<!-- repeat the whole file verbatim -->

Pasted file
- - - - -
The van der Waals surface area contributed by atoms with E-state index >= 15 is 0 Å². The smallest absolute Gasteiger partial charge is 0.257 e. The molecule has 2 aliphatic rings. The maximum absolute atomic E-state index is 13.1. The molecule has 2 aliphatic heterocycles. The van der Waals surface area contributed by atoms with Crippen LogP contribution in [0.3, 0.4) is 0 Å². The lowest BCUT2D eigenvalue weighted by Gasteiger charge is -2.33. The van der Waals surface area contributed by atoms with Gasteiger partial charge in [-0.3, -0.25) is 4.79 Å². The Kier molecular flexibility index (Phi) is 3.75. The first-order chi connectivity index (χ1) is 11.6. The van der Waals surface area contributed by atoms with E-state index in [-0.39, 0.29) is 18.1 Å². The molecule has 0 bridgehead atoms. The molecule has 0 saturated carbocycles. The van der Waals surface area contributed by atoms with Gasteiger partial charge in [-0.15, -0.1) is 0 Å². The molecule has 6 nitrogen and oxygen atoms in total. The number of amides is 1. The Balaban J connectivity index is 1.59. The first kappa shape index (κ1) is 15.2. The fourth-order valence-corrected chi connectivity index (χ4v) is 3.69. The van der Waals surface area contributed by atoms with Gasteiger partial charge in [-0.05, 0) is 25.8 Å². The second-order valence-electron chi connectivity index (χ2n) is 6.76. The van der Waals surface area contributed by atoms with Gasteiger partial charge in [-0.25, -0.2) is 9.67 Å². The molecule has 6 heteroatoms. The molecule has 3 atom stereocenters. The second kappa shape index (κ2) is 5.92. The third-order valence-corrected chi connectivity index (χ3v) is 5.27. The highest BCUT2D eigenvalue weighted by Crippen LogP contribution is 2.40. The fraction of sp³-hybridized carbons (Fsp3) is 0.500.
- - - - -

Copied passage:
The van der Waals surface area contributed by atoms with E-state index >= 15 is 0 Å². The smallest absolute Gasteiger partial charge is 0.257 e. The molecule has 2 aliphatic rings. The maximum absolute atomic E-state index is 13.1. The molecule has 2 aliphatic heterocycles. The van der Waals surface area contributed by atoms with Crippen LogP contribution in [0.3, 0.4) is 0 Å². The lowest BCUT2D eigenvalue weighted by Gasteiger charge is -2.33. The van der Waals surface area contributed by atoms with Gasteiger partial charge in [-0.3, -0.25) is 4.79 Å². The Kier molecular flexibility index (Phi) is 3.75. The first-order chi connectivity index (χ1) is 11.6. The van der Waals surface area contributed by atoms with E-state index in [-0.39, 0.29) is 18.1 Å². The molecule has 0 bridgehead atoms. The molecule has 0 saturated carbocycles. The van der Waals surface area contributed by atoms with Gasteiger partial charge in [-0.15, -0.1) is 0 Å². The molecule has 6 nitrogen and oxygen atoms in total. The number of amides is 1. The Balaban J connectivity index is 1.59. The first kappa shape index (κ1) is 15.2. The fourth-order valence-corrected chi connectivity index (χ4v) is 3.69. The van der Waals surface area contributed by atoms with Gasteiger partial charge in [-0.05, 0) is 25.8 Å². The second-order valence-electron chi connectivity index (χ2n) is 6.76. The van der Waals surface area contributed by atoms with Gasteiger partial charge in [-0.25, -0.2) is 9.67 Å². The molecule has 6 heteroatoms. The molecule has 3 atom stereocenters. The second kappa shape index (κ2) is 5.92. The third-order valence-corrected chi connectivity index (χ3v) is 5.27. The highest BCUT2D eigenvalue weighted by Crippen LogP contribution is 2.40. The fraction of sp³-hybridized carbons (Fsp3) is 0.500.